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Title: Blog by Novelist William S. Frankl, MD

The New York Times/ Media Outlet or Activist Organization?

For those of us who read the paper regularly, we knew this was the case. However, this information reveals it in a most solid manner and serves as a blot on the character of this old and highly respected newspaper.

 

The Heritage Foundation

The Daily Signal

Morning Bell

The New York Times Works for the Left, and Now Everyone Should Know It

Jarrett Stepman / @JarrettStepman / August 20, 2019

Is The New York Times a media outlet or an activist organization?

It appears that it’s leaning toward activism. A recent town hall meeting of Executive Editor Dean Baquet and Times staffers revealed a publication struggling to maintain any meaningful independence from its aggressively left-wing readership and staff.

The leaked transcript is well worth reading, as it demonstrates how far-left voices now dominate the direction of the Times and how closely the newspaper’s work aligns with the progressive political strategies of the moment.

The liberal Left continue to push their radical agenda against American values. The good news is there is a solution.

The paper’s left-leaning readership, which includes many self-styled progressive politicians, earlier this month pushed the Times to change a Page One headline for a news story about President Donald Trump’s official remarks about the El Paso shooting.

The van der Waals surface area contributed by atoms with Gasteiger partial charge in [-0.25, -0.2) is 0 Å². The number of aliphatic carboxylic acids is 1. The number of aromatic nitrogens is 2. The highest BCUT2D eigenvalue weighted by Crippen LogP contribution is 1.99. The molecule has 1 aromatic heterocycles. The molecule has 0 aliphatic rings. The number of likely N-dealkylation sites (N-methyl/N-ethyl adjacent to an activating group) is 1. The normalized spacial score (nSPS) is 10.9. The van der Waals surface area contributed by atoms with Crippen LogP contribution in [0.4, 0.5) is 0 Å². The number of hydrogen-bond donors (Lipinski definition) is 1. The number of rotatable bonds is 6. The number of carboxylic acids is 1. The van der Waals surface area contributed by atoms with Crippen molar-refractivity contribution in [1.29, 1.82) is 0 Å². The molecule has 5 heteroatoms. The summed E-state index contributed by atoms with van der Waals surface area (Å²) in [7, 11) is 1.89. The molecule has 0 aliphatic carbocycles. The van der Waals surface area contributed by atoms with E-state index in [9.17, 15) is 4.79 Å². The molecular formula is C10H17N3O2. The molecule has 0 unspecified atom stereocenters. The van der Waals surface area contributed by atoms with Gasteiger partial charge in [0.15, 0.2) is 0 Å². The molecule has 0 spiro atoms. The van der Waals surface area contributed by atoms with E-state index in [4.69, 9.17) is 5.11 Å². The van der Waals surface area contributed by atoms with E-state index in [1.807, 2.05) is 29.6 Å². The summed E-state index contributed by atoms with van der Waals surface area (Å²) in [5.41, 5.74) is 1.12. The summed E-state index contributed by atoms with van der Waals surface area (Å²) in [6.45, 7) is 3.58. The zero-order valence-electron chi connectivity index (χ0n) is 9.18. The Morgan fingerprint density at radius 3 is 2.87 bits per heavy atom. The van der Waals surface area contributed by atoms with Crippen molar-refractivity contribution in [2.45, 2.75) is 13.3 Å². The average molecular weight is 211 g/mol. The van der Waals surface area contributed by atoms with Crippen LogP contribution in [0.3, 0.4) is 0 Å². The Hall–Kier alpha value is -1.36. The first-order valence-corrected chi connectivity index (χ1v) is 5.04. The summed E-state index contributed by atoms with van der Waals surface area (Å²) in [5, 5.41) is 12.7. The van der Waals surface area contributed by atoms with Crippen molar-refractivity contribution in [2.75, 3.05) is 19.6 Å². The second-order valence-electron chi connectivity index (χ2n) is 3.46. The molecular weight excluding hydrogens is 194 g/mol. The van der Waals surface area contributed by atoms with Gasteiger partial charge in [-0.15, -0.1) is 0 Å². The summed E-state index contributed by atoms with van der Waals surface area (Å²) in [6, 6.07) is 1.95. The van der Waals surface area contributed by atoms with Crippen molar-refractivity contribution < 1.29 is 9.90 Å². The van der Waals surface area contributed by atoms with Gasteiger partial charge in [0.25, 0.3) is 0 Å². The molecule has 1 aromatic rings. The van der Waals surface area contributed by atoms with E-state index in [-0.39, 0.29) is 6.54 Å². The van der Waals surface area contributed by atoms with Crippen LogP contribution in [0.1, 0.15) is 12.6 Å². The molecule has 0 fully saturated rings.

The original headline read: “Trump Urges Unity Vs. Racism.”

Editors soon changed it to “Assailing Hate, but Not Guns” after the Times was inundated by criticism from readers and, according to reports, angry staff members.

Many critics were furious that the paper didn’t outright call Trump a “racist.”

Was there any meaningful pushback to this attempt to label the president a racist? No.

Instead, Baquet simply noted at the meeting that outright labeling the president a racist wasn’t the most effective tack, and that implying or demonstrating that he is a racist was more powerful.

On top of discussing headlines and wording in articles, Baquet addressed the Times’ coverage strategy going forward.

It appears that the newspaper was banking on the Trump-Russia collusion narrative to placate readers who are eager to see Trump removed from office.

The result of special counsel Robert Mueller’s 22-month investigation, though, left the publication “a little tiny bit flat-footed,” Baquet said.

“Our readers who want Donald Trump to go away suddenly thought, ‘Holy s–t, Bob Mueller is not going to do it,’” the executive editor said. “And Donald Trump got a little emboldened politically, I think. Because, you know, for obvious reasons. And I think that the story changed. A lot of the stuff we’re talking about started to emerge like six or seven weeks ago.”

What’s the new narrative? Race and racial division, apparently.

In the transcript of the meeting, one anonymous Times staffer says: “I’m wondering to what extent you think that the fact of racism and white supremacy being sort of the foundation of this country should play into our reporting. Just because it feels to me like it should be a starting point, you know?”

The staffer continues: